processes. My notion of building agency. should be become part of the remit of practitioners. Often these functions “operate at a level that is anonymous” or invisible. These protocols are inescapably related to power. The premise of the paper builds on this dynamic. meaning questions relating to participant agency naturally become a concern of the community media artist. which led to a contingent of film-makers becoming involved in community arts projects – a contestation of the status quo similar to Hecks’ (1985) questioning of the acceptance of community arts folk aesthetics in the 1980s.   2   . So as CMA in Australia realigns its logics to the networked moment. by engaging them in creative practices that raise their awareness of the dynamics of everyday situations. Anonymous network actors represent forms of control that include interfaces. In order for practitioners to develop this idea of cultural democracy in practical terms. moves beyond the dominant mode of addressing new media participants – from those who use networks. which “makes them difficult to grasp” (Galloway and Thacker 2007. software. and this exploration begins with the consideration that technological development is not an autonomous occurrence. protocols and pragmatics that affect navigation and participation. The everyday situation this paper is concerned with is participation in digital communication networks. in a community media arts context. shaping. involves using creative practices to nurture people’s capacity to act in the world. an activity that is defining the current cultural moment – the networked moment. In doing so. withholding. adding. and could move the individual beyond merely having agency. they went about building the capacities of the people they worked with. towards more considered. emphasising the decentralisation of the means of cultural production. The field’s mandate was to reframe ‘art’ as a practice available to anyone. One approach to this scenario involves helping participants gain a better sense of their personal ethics. channeling. Building network agency is inextricably linked to developing an awareness of network structures and dynamics. but rather a social. nurturing capacities to critically navigate communications networks. disregarding and deleting (Barzilai-Nahon 2008). and hardware – selecting. conscious action. 5). and to reconfigure arts policy to support such activities (Hawkins 1992). This networked moment presents both a new source of power and knowledge and a new site of privilege and inequality – a spectrum of effects that manifest as a result of network actors. Network users are faced with an evolving set of signs. it challenges ‘storytelling’ as the dominant mode of CMA practice – a dominance that emerged due to low-cost video production tools becoming widely available in the mid-nineties. and proposes that visualisation may be used to uncover and reveal these actors and hence the power relations among them. to those who understand networks. Critical Network Participation This paper’s consideration that CMA practices should nurture people’s critical literacy around everyday situations. displaying. Practitioners communicated this idea through the term ‘cultural democracy’. This process of building agency among project participants was a crucial step toward the democratization of cultural expression and representation.Conference Paper: ISEA 2011 Istanbul Pip Shea The founding community arts practitioners rejected the notion that creative practice was for the pursuit of ‘high art’ and the exclusive domain of the professional artist. This heightened sense of one’s own boundaries creates opportunities for selfreflexivity.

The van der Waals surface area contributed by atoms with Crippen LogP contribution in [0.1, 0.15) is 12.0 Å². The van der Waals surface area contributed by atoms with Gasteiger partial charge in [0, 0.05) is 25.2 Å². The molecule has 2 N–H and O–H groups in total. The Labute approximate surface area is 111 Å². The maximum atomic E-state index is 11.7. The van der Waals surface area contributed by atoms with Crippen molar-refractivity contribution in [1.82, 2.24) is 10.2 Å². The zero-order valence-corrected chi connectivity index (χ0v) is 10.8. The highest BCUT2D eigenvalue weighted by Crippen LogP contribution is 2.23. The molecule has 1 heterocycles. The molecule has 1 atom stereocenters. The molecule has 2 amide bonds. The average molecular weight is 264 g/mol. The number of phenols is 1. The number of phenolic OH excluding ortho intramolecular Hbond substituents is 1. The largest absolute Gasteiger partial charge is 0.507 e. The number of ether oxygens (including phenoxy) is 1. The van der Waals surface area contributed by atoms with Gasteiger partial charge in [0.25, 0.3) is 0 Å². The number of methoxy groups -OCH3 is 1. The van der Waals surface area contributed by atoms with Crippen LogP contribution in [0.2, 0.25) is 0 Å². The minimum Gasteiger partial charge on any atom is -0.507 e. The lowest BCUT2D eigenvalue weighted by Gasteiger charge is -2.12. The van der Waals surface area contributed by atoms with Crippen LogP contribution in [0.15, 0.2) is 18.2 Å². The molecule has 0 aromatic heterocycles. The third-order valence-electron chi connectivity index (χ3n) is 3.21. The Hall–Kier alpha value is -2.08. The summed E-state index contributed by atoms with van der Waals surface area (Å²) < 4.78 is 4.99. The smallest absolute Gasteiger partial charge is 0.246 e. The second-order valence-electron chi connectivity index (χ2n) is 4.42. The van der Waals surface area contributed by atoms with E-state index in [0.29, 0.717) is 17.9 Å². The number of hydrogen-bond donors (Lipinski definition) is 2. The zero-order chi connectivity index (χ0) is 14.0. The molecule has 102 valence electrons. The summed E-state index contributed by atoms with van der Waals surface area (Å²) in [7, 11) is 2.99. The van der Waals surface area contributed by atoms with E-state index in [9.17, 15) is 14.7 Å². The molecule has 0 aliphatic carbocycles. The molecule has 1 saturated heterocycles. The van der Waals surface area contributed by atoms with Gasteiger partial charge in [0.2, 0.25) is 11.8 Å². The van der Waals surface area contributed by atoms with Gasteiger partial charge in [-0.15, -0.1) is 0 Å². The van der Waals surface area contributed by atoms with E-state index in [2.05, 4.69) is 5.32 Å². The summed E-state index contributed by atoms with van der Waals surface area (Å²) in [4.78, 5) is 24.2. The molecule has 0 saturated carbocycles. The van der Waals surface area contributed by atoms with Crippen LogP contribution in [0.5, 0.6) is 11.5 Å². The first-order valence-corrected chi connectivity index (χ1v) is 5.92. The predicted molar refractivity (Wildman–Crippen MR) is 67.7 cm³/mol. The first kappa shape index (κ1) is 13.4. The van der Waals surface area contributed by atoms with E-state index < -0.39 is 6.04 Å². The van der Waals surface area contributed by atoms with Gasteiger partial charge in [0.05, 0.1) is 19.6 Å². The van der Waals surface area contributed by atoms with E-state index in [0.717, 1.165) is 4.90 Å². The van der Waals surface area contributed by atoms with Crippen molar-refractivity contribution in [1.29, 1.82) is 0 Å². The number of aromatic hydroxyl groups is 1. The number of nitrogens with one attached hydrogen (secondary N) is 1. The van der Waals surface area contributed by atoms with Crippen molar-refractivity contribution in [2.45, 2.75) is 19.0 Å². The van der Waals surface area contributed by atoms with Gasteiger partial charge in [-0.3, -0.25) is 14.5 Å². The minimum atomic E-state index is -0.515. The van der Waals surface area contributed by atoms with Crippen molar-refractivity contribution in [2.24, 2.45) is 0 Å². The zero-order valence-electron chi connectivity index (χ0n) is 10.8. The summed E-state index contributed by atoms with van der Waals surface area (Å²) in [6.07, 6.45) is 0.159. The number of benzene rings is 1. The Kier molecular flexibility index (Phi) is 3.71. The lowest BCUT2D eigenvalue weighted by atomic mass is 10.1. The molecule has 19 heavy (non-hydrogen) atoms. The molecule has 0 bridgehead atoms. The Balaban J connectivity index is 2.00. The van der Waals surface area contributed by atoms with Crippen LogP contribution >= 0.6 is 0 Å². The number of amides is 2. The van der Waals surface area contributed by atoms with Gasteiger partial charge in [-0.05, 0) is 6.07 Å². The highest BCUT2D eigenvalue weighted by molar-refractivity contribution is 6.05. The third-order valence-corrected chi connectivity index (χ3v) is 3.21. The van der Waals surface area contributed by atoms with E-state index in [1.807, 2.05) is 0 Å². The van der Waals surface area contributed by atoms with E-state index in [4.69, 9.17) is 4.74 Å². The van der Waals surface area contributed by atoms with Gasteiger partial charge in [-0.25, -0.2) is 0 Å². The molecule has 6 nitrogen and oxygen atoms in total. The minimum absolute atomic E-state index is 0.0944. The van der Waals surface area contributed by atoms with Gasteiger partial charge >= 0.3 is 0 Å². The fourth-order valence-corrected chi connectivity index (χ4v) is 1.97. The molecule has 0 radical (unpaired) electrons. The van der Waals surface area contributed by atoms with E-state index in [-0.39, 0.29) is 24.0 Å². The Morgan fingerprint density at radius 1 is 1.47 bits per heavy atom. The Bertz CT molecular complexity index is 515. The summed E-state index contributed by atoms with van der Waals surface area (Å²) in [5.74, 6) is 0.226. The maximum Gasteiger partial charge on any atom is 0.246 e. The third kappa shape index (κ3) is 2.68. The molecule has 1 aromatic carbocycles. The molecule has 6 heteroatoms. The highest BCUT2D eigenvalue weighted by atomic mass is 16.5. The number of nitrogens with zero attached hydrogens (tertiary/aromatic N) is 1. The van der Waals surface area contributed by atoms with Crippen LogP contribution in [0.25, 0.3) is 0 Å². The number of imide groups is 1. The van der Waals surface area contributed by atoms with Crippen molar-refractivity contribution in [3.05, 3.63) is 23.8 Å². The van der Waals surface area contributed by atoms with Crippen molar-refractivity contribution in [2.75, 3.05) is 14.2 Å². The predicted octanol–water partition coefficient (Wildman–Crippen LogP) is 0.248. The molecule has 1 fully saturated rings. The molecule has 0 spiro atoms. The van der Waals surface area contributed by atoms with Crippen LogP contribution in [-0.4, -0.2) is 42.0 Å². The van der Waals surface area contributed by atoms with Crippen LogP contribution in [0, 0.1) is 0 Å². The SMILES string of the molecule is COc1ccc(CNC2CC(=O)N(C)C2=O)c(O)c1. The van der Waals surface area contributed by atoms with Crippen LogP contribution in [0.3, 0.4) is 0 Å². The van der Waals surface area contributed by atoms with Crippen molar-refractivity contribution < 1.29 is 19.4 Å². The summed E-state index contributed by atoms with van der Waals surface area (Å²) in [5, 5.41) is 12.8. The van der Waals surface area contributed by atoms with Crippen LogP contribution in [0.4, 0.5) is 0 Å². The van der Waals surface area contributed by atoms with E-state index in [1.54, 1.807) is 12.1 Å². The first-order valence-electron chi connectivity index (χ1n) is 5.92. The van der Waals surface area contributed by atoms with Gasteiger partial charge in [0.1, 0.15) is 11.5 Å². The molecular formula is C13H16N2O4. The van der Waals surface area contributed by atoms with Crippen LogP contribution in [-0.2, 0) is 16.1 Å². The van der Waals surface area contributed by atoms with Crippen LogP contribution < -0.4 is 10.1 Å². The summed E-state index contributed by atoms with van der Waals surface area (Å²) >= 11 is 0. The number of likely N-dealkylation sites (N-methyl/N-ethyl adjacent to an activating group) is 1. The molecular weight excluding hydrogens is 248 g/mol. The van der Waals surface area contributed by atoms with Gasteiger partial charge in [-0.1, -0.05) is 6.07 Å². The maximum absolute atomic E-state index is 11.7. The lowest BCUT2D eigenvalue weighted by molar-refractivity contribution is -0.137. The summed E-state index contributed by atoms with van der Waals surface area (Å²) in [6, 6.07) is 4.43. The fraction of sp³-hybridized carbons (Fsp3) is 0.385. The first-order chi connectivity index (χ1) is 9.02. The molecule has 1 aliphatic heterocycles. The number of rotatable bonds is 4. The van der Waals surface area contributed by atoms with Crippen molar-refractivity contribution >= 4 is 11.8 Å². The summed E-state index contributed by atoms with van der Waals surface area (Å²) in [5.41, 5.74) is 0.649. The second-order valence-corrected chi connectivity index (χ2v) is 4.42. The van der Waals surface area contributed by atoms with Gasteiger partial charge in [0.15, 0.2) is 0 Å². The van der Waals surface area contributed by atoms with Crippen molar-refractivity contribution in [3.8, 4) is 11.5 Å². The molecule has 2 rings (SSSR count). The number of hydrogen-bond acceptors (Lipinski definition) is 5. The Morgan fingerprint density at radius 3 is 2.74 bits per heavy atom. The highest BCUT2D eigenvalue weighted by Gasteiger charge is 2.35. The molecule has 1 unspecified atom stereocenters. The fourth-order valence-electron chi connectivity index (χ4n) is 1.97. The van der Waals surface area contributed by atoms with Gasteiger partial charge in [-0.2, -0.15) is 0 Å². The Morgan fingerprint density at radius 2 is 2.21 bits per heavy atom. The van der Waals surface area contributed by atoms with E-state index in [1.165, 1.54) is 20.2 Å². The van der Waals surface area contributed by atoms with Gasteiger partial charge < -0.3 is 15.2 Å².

5).   3   . It is also to expose the binary nature of networks – that they operate on the logic of inclusion/exclusion and that they are both selfconfigurable and programmed (Castells 2009). These might include tools for the production and analysis of visuals. 9). We begin to form a picture of the social and technical forces at play. exposing participants to the idea that "the very notion of a network is in conflict with the desire to gain an overview" (Mackenzie 2010. Take the case of wireless networks. we can begin to map connections. and inhabit places” (2010. Articulation and assemblage looks to the web of connections contributing to the technology and its impact on society. 109).Conference Paper: ISEA 2011 Istanbul Pip Shea nonlinear process. non-actors and liminal spaces that impact societal change. Working with visualisation techniques to highlight the power dynamics within networks may also help community media arts participants develop critical visual skills. The objective of visualising ‘invisible’ networks is to interpret the articulations and assemblages of networks. where he describes the process of “making the invisible visible” as “the great challenge of late twentieth century art” (Ascott 2003. They are an increasingly popular method of framing information and are used to encourage the practice of connection-making. overflowing existing infrastructures and environments and realigning senses of personhood at many junctures and on different scales" (2010. The approach I am suggesting for the community arts context falls towards the abstract end of the network visualisation spectrum – a fair distance from data-driven network visualisation. depart. Becoming more conscious of these invisible dynamics could increase people’s sense of how “their wireless devices are expanding and multiplying relations. which is based on network theory and mathematics. Visualising communications networks may also help decipher emergent nodes of connection or significance. The interplay between technology and culture is situated in relationships – both human and technological – whose complexities can be understood by considering their “articulations and assemblages” (Slack and Wise 2005. 222). such as information design or the registering of embedded ideologies within visual material. Visualising ‘Invisible’ Networks Visualisation techniques range from abstract representations to more analytical cartographic approaches. These objectives respond to Ascott’s essay Gesamtdatenwerk (1989). This process of projection may help anticipate the potentiality of a network. flows and blockages. MacKenzie proposes that “wirelessness. affects how people arrive. 12). By rendering the matrix of actors in networks ‘visible’ through visualisation. The cause and effect binary is replaced with an appreciation of the matrix of actors.